So far, IRS filing and payment relief applies to the following counties and municipalities:

  • In Connecticut: Fairfield, Hartford, Litchfield, Middlesex, New Haven, New London, Tolland and Windham;
  • In Massachusetts: Berkshire and Franklin;
  • In New Hampshire: Carroll and Grafton;
  • In New Jersey: Atlantic, Bergen, Burlington, Camden, Cape May, Cumberland, Essex, Gloucester, Hudson, Hunterdon, Mercer, Middlesex, Monmouth, Morris, Ocean, Passaic, Salem, Somerset, Sussex, Union and Warren;
  • In New York: Albany, Bronx, Clinton, Columbia, Delaware, Dutchess, Essex, Greene, Herkimer, Kings, Montgomery, Nassau, Orange, Otsego, Putnam, Queens, Rensselaer, Richmond, Rockland, Saratoga, Schenectady, Schoharie, Suffolk, Sullivan, Ulster, Warren, Washington and Westchester; 
  • In North Carolina: Beaufort, Bertie, Bladen, Brunswick, Camden, Carteret, Chowan, Columbus, Craven, Currituck, Dare, Duplin, Edgecombe, Gates, Greene, Halifax, Hertford, Hyde, Johnston, Jones, Lenoir, Martin, Nash, New Hanover, Northampton, Onslow, Pamlico, Pasquotank, Pender, Perquimans, Pitt, Sampson, Tyrrell, Vance, Warren, Washington, Wayne and Wilson;
  • In Pennsylvania: Bucks, Chester, Delaware, Lehigh, Luzerne, Monroe, Montgomery, Northampton, Philadelphia, Sullivan and Wyoming;
  • In Puerto Rico: Adjuntas, Arroyo, Aguas Buenas, Caguas, Canóvanas, Carolina, Cayey, Cidra, Ciales, Coamo, Comerío, Fajardo, Guaynabo, Gurabo, Humacao, Jayuya, Juncos, Las Piedras, Loíza, Luquillo, Naguabo, Naranjito, Orocovis, Patillas, Ponce, Río Grande,  San Juan, San Lorenzo, Trujillo Alto, Vega Baja, Vieques and Villalba;
  • In Vermont: Addison, Bennington, Caledonia, Chittenden, Franklin, Lamoille, Orleans, Orange, Rutland, Washington, Windham and Windsor;

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Page Last Reviewed or Updated: 12-Mar-2014

The Taxact Sign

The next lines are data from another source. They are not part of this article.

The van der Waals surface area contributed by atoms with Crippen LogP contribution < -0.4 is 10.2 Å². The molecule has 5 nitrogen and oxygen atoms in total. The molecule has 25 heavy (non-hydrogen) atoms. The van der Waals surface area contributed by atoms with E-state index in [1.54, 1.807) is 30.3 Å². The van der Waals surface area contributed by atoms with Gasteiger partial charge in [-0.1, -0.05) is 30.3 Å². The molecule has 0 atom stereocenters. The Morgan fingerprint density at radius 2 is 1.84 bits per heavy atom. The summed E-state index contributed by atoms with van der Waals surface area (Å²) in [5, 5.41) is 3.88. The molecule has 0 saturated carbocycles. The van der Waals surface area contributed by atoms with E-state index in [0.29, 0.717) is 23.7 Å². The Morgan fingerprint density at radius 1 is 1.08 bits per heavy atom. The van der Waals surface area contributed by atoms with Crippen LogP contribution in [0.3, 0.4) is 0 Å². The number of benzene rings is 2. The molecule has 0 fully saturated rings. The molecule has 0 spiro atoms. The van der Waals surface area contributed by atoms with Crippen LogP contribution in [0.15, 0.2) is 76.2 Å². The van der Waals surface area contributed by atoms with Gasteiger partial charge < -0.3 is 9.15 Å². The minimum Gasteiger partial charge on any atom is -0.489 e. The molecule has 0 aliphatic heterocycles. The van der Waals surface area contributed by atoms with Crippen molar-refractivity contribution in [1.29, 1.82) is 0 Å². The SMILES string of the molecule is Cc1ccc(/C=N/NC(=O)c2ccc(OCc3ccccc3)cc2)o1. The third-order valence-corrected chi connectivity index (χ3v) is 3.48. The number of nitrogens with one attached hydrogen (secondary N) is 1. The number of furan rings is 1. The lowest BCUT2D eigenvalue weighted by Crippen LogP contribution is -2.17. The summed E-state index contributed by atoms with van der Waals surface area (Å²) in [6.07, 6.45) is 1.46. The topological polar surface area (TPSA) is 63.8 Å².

Taxact sign Publication 590 - Introductory Material Table of Contents What's New for 2013 What's New for 2014 Reminders IntroductionOrdering forms and publications. Taxact sign Tax questions. Taxact sign Useful Items - You may want to see: Note. Taxact sign After 2013, Publication 590 will be split into two separate publications as follows. Taxact sign Publication 590-A, will focus on contributions to traditional IRAs as well as Roth IRAs. Taxact sign This publication will include the rules for rollover and conversion contributions. Taxact sign Publication 590-B, will focus on distributions from traditional IRAs as well as Roth IRAs. Taxact sign This publication will include the rules for required minimum distributions and IRA beneficiaries. Taxact sign What's New for 2013 Traditional IRA contribution and deduction limit. Taxact sign  The contribution limit to your traditional IRA for 2013 will be increased to the smaller of the following amounts: $5,500, or Your taxable compensation for the year. Taxact sign If you were age 50 or older before 2014, the most that can be contributed to your traditional IRA for 2013 will be the smaller of the following amounts: $6,500, or Your taxable compensation for the year. Taxact sign For more information, see How Much Can Be Contributed? in chapter 1. Taxact sign Roth IRA contribution limit. Taxact sign  If contributions on your behalf are made only to Roth IRAs, your contribution limit for 2013 will generally be the lesser of: $5,500, or Your taxable compensation for the year. Taxact sign If you were age 50 or older before 2014 and contributions on your behalf were made only to Roth IRAs, your contribution limit for 2013 will generally be the lesser of: $6,500, or Your taxable compensation for the year. Taxact sign However, if your modified adjusted gross income (AGI) is above a certain amount, your contribution limit may be reduced. Taxact sign For more information, see How Much Can Be Contributed? under Can You Contribute to a Roth IRA? in chapter 2. Taxact sign Modified AGI limit for traditional IRA contributions increased. Taxact sign  For 2013, if you were covered by a retirement plan at work, your deduction for contributions to a traditional IRA is reduced (phased out) if your modified AGI is: More than $95,000 but less than $115,000 for a married couple filing a joint return or a qualifying widow(er), More than $59,000 but less than $69,000 for a single individual or head of household, or Less than $10,000 for a married individual filing a separate return. Taxact sign If you either lived with your spouse or file a joint return, and your spouse was covered by a retirement plan at work, but you were not, your deduction is phased out if your modified AGI is more than $178,000 but less than $188,000. Taxact sign If your modified AGI is $188,000 or more, you cannot take a deduction for contributions to a traditional IRA. Taxact sign See How Much Can You Deduct? in chapter 1. Taxact sign Modified AGI limit for Roth IRA contributions increased. Taxact sign  For 2013, your Roth IRA contribution limit is reduced (phased out) in the following situations. Taxact sign Your filing status is married filing jointly or qualifying widow(er) and your modified AGI is at least $178,000. Taxact sign You cannot make a Roth IRA contribution if your modified AGI is $188,000 or more. Taxact sign Your filing status is single, head of household, or married filing separately and you did not live with your spouse at any time in 2013 and your modified AGI is at least $112,000. Taxact sign You cannot make a Roth IRA contribution if your modified AGI is $127,000 or more. Taxact sign Your filing status is married filing separately, you lived with your spouse at any time during the year, and your modified AGI is more than -0-. Taxact sign You cannot make a Roth IRA contribution if your modified AGI is $10,000 or more. Taxact sign See Can You Contribute to a Roth IRA? in chapter 2. Taxact sign Net Investment Income Tax. Taxact sign  For purposes of the Net Investment Income Tax (NIIT), net investment income does not include distributions from a qualified retirement plan (for example, 401(a), 403(a), 403(b), 457(b) plans, and IRAs). Taxact sign However, these distributions are taken into account when determining the modified adjusted gross income threshold. Taxact sign Distributions from a nonqualified retirement plan are included in net investment income. Taxact sign See Form 8960, Net Investment Income Tax—Individuals, Estates, and Trusts, and its instructions for more information. Taxact sign Kay Bailey Hutchison Spousal IRA. Taxact sign . Taxact sign  In 2013, spousal IRAs were renamed to Kay Bailey Hutchison Spousal IRAs. Taxact sign There are no changes to the rules regarding these IRAs. Taxact sign See Kay Bailey Hutchison Spousal IRA Limit in chapter 1 for more information. Taxact sign What's New for 2014 Modified AGI limit for traditional IRA contributions increased. Taxact sign  For 2014, if you are covered by a retirement plan at work, your deduction for contributions to a traditional IRA is reduced (phased out) if your modified AGI is: More than $96,000 but less than $116,000 for a married couple filing a joint return or a qualifying widow(er), More than $60,000 but less than $70,000 for a single individual or head of household, or Less than $10,000 for a married individual filing a separate return. Taxact sign If you either live with your spouse or file a joint return, and your spouse is covered by a retirement plan at work, but you are not, your deduction is phased out if your modified AGI is more than $181,000 but less than $191,000. Taxact sign If your modified AGI is $191,000 or more, you cannot take a deduction for contributions to a traditional IRA. Taxact sign Modified AGI limit for Roth IRA contributions increased. Taxact sign  For 2014, your Roth IRA contribution limit is reduced (phased out) in the following situations. Taxact sign Your filing status is married filing jointly or qualifying widow(er) and your modified AGI is at least $181,000. Taxact sign You cannot make a Roth IRA contribution if your modified AGI is $191,000 or more. Taxact sign Your filing status is single, head of household, or married filing separately and you did not live with your spouse at any time in 2014 and your modified AGI is at least $114,000. Taxact sign You cannot make a Roth IRA contribution if your modified AGI is $129,000 or more. Taxact sign Your filing status is married filing separately, you lived with your spouse at any time during the year, and your modified AGI is more than -0-. Taxact sign You cannot make a Roth IRA contribution if your modified AGI is $10,000 or more. Taxact sign Reminders Future developments. Taxact sign  For the latest information about developments related to Publication 590, such as legislation enacted after it was published, go to www. Taxact sign irs. Taxact sign gov/pub590. Taxact sign Simplified employee pension (SEP). Taxact sign  SEP IRAs are not covered in this publication. Taxact sign They are covered in Publication 560, Retirement Plans for Small Business. Taxact sign Deemed IRAs. Taxact sign  A qualified employer plan (retirement plan) can maintain a separate account or annuity under the plan (a deemed IRA) to receive voluntary employee contributions. Taxact sign If the separate account or annuity otherwise meets the requirements of an IRA, it will be subject only to IRA rules. Taxact sign An employee's account can be treated as a traditional IRA or a Roth IRA. Taxact sign For this purpose, a “qualified employer plan” includes: A qualified pension, profit-sharing, or stock bonus plan (section 401(a) plan), A qualified employee annuity plan (section 403(a) plan), A tax-sheltered annuity plan (section 403(b) plan), and A deferred compensation plan (section 457 plan) maintained by a state, a political subdivision of a state, or an agency or instrumentality of a state or political subdivision of a state. Taxact sign Contributions to both traditional and Roth IRAs. Taxact sign  For information on your combined contribution limit if you contribute to both traditional and Roth IRAs, see Roth IRAs and traditional IRAs under How Much Can Be Contributed? in chapter 2. Taxact sign Statement of required minimum distribution (RMD). Taxact sign  If an RMD is required from your IRA, the trustee, custodian, or issuer that held the IRA at the end of the preceding year must either report the amount of the RMD to you, or offer to calculate it for you. Taxact sign The report or offer must include the date by which the amount must be distributed. Taxact sign The report is due January 31 of the year in which the minimum distribution is required. Taxact sign It can be provided with the year-end fair market value statement that you normally get each year. Taxact sign No report is required for section 403(b) contracts (generally tax-sheltered annuities) or for IRAs of owners who have died. Taxact sign IRA interest. Taxact sign  Although interest earned from your IRA is generally not taxed in the year earned, it is not tax-exempt interest. Taxact sign Tax on your traditional IRA is generally deferred until you take a distribution. Taxact sign Do not report this interest on your return as tax-exempt interest. Taxact sign For more information on tax-exempt interest, see the instructions for your tax return. Taxact sign Photographs of missing children. Taxact sign  The Internal Revenue Service is a proud partner with the National Center for Missing and Exploited Children. Taxact sign Photographs of missing children selected by the Center may appear in this publication on pages that would otherwise be blank. Taxact sign You can help bring these children home by looking at the photographs and calling 1-800-THE-LOST (1-800-843-5678) if you recognize a child. Taxact sign Introduction This publication discusses individual retirement arrangements (IRAs). Taxact sign An IRA is a personal savings plan that gives you tax advantages for setting aside money for retirement. Taxact sign What are some tax advantages of an IRA?   Two tax advantages of an IRA are that: Contributions you make to an IRA may be fully or partially deductible, depending on which type of IRA you have and on your circumstances, and Generally, amounts in your IRA (including earnings and gains) are not taxed until distributed. Taxact sign In some cases, amounts are not taxed at all if distributed according to the rules. Taxact sign What's in this publication?   This publication discusses traditional, Roth, and SIMPLE IRAs. Taxact sign It explains the rules for: Setting up an IRA, Contributing to an IRA, Transferring money or property to and from an IRA, Handling an inherited IRA, Receiving distributions (making withdrawals) from an IRA, and Taking a credit for contributions to an IRA. Taxact sign   It also explains the penalties and additional taxes that apply when the rules are not followed. Taxact sign To assist you in complying with the tax rules for IRAs, this publication contains worksheets, sample forms, and tables, which can be found throughout the publication and in the appendices at the back of the publication. Taxact sign How to use this publication. Taxact sign   The rules that you must follow depend on which type of IRA you have. Taxact sign Use Table I-1 to help you determine which parts of this publication to read. Taxact sign Also use Table I-1 if you were referred to this publication from instructions to a form. Taxact sign Comments and suggestions. Taxact sign   We welcome your comments about this publication and your suggestions for future editions. Taxact sign   You can write to us at the following address: Internal Revenue Service Tax Forms and Publications Division 1111 Constitution Ave. Taxact sign NW, IR-6526 Washington, DC 20224   We respond to many letters by telephone. Taxact sign Therefore, it would be helpful if you would include your daytime phone number, including the area code, in your correspondence. Taxact sign   You can send your comments from www. Taxact sign irs. Taxact sign gov/formspubs/. Taxact sign Click on “More Information” and then on “Comment on Tax Forms and Publications”. Taxact sign   Although we cannot respond individually to each comment received, we do appreciate your feedback and will consider your comments as we revise our tax products. Taxact sign Ordering forms and publications. Taxact sign   Visit www. Taxact sign irs. Taxact sign gov/formspubs/ to download forms and publications, call 1-800-TAX-FORM (1-800-829-3676), or write to the address below and receive a response within 10 days after your request is received. Taxact sign Internal Revenue Service 1201 N. Taxact sign Mitsubishi Motorway Bloomington, IL 61705-6613 Tax questions. Taxact sign   If you have a tax question, check the information available on IRS. Taxact sign gov or call 1-800-829-1040. Taxact sign We cannot answer tax questions sent to either of the above addresses. Taxact sign Useful Items - You may want to see: Publications 560 Retirement Plans for Small Business (SEP, SIMPLE, and Qualified Plans) 571 Tax-Sheltered Annuity Plans (403(b) Plans) 575 Pension and Annuity Income 939 General Rule for Pensions and Annuities Forms (and instructions) W-4P Withholding Certificate for Pension or Annuity Payments 1099-R Distributions From Pensions, Annuities, Retirement or Profit-Sharing Plans, IRAs, Insurance Contracts, etc. Taxact sign 5304-SIMPLE Savings Incentive Match Plan for Employees of Small Employers (SIMPLE)–Not for Use With a Designated Financial Institution 5305-S SIMPLE Individual Retirement Trust Account 5305-SA SIMPLE Individual Retirement Custodial Account 5305-SIMPLE Savings Incentive Match Plan for Employees of Small Employers (SIMPLE)–for Use With a Designated Financial Institution 5329 Additional Taxes on Qualified Plans (Including IRAs) and Other Tax-Favored Accounts 5498 IRA Contribution Information 8606 Nondeductible IRAs 8815 Exclusion of Interest From Series EE and I U. Taxact sign S. Taxact sign Savings Bonds Issued After 1989 8839 Qualified Adoption Expenses 8880 Credit for Qualified Retirement Savings Contributions See chapter 5 for information about getting these publications and forms. Taxact sign Table I-1. Taxact sign Using This Publication IF you need information on . Taxact sign . Taxact sign . Taxact sign THEN see . Taxact sign . Taxact sign . Taxact sign traditional IRAs chapter 1. Taxact sign Roth IRAs chapter 2, and parts of  chapter 1. Taxact sign SIMPLE IRAs chapter 3. Taxact sign the credit for qualified retirement savings contributions (the saver's credit) chapter 4. Taxact sign how to keep a record of your contributions to, and distributions from, your traditional IRA(s) appendix A. Taxact sign SEP IRAs and 401(k) plans Publication 560. Taxact sign Coverdell education savings accounts (formerly called education IRAs) Publication 970. Taxact sign IF for 2013, you received social security benefits, had taxable compensation, contributed to a traditional IRA, and you or your spouse was covered by an employer retirement plan, and you want to. Taxact sign . Taxact sign . Taxact sign THEN see . Taxact sign . Taxact sign . Taxact sign first figure your modified adjusted gross income (AGI) appendix B, worksheet 1. Taxact sign then figure how much of your traditional IRA contribution you can deduct appendix B, worksheet 2. Taxact sign and finally figure how much of your social security is taxable appendix B, worksheet 3. Taxact sign Table I-2. Taxact sign How Are a Traditional IRA and a Roth IRA Different? This table shows the differences between traditional and Roth IRAs. Taxact sign Answers in the middle column apply to traditional IRAs. Taxact sign Answers in the right column apply to Roth IRAs. Taxact sign Question Answer   Traditional IRA? Roth IRA? Is there an age limit on when I can open and contribute to a Yes. Taxact sign You must not have reached age  70½ by the end of the year. Taxact sign See Who Can Open a Traditional IRA? in chapter 1. Taxact sign No. Taxact sign You can be any age. Taxact sign See Can You Contribute to a Roth IRA? in chapter 2. Taxact sign If I earned more than $5,500 in 2013 ($6,500 if I was 50 or older by the end of 2013), is there a limit on how much I can contribute to a Yes. Taxact sign For 2013, you can contribute to a traditional IRA up to: $5,500, or $6,500 if you were age 50 or older by the end of 2013. Taxact sign  There is no upper limit on how much you can earn and still contribute. Taxact sign See How Much Can Be Contributed? in chapter 1. Taxact sign Yes. Taxact sign For 2013, you may be able to contribute to a Roth IRA up to: $5,500, or $6,500 if you were age 50 or older by the end of 2013,  but the amount you can contribute may be less than that depending on your income, filing status, and if you contribute to another IRA. Taxact sign See How Much Can Be Contributed? and Table 2-1 in chapter 2. Taxact sign Can I deduct contributions to a Yes. Taxact sign You may be able to deduct your contributions to a traditional IRA depending on your income, filing status, whether you are covered by a retirement plan at work, and whether you receive social security benefits. Taxact sign See How Much Can You Deduct? in chapter 1. Taxact sign No. Taxact sign You can never deduct contributions to a Roth IRA. Taxact sign See What Is a Roth IRA? in chapter 2. Taxact sign Do I have to file a form just because I contribute to a Not unless you make nondeductible contributions to your traditional IRA. Taxact sign In that case, you must file Form 8606. Taxact sign See Nondeductible Contributions in chapter 1. Taxact sign No. Taxact sign You do not have to file a form if you contribute to a Roth IRA. Taxact sign See Contributions not reported in chapter 2. Taxact sign Do I have to start taking distributions when I reach a certain age from a Yes. Taxact sign You must begin receiving required minimum distributions by April 1 of the year following the year you reach age 70½. Taxact sign See When Must You Withdraw Assets? (Required Minimum Distributions) in chapter 1. Taxact sign No. Taxact sign If you are the original owner of a Roth IRA, you do not have to take distributions regardless of your age. Taxact sign See Are Distributions Taxable? in chapter 2. Taxact sign However, if you are the beneficiary of a Roth IRA, you may have to take distributions. Taxact sign See Distributions After Owner's Death in chapter 2. Taxact sign How are distributions taxed from a Distributions from a traditional IRA are taxed as ordinary income, but if you made nondeductible contributions, not all of the distribution is taxable. Taxact sign See Are Distributions Taxable? in chapter 1. Taxact sign Distributions from a Roth IRA are not taxed as long as you meet certain criteria. Taxact sign See Are Distributions Taxable? in chapter 2. Taxact sign Do I have to file a form just because I receive distributions from a Not unless you have ever made a nondeductible contribution to a traditional IRA. Taxact sign If you have, file Form 8606. Taxact sign See Nondeductible Contributions in chapter 1. Taxact sign Yes. Taxact sign File Form 8606 if you received distributions from a Roth IRA (other than a rollover, qualified charitable distribution, one-time distribution to fund an HSA, recharacterization, certain qualified distributions, or a return of certain contributions). Taxact sign Prev  Up  Next   Home   More Online Publications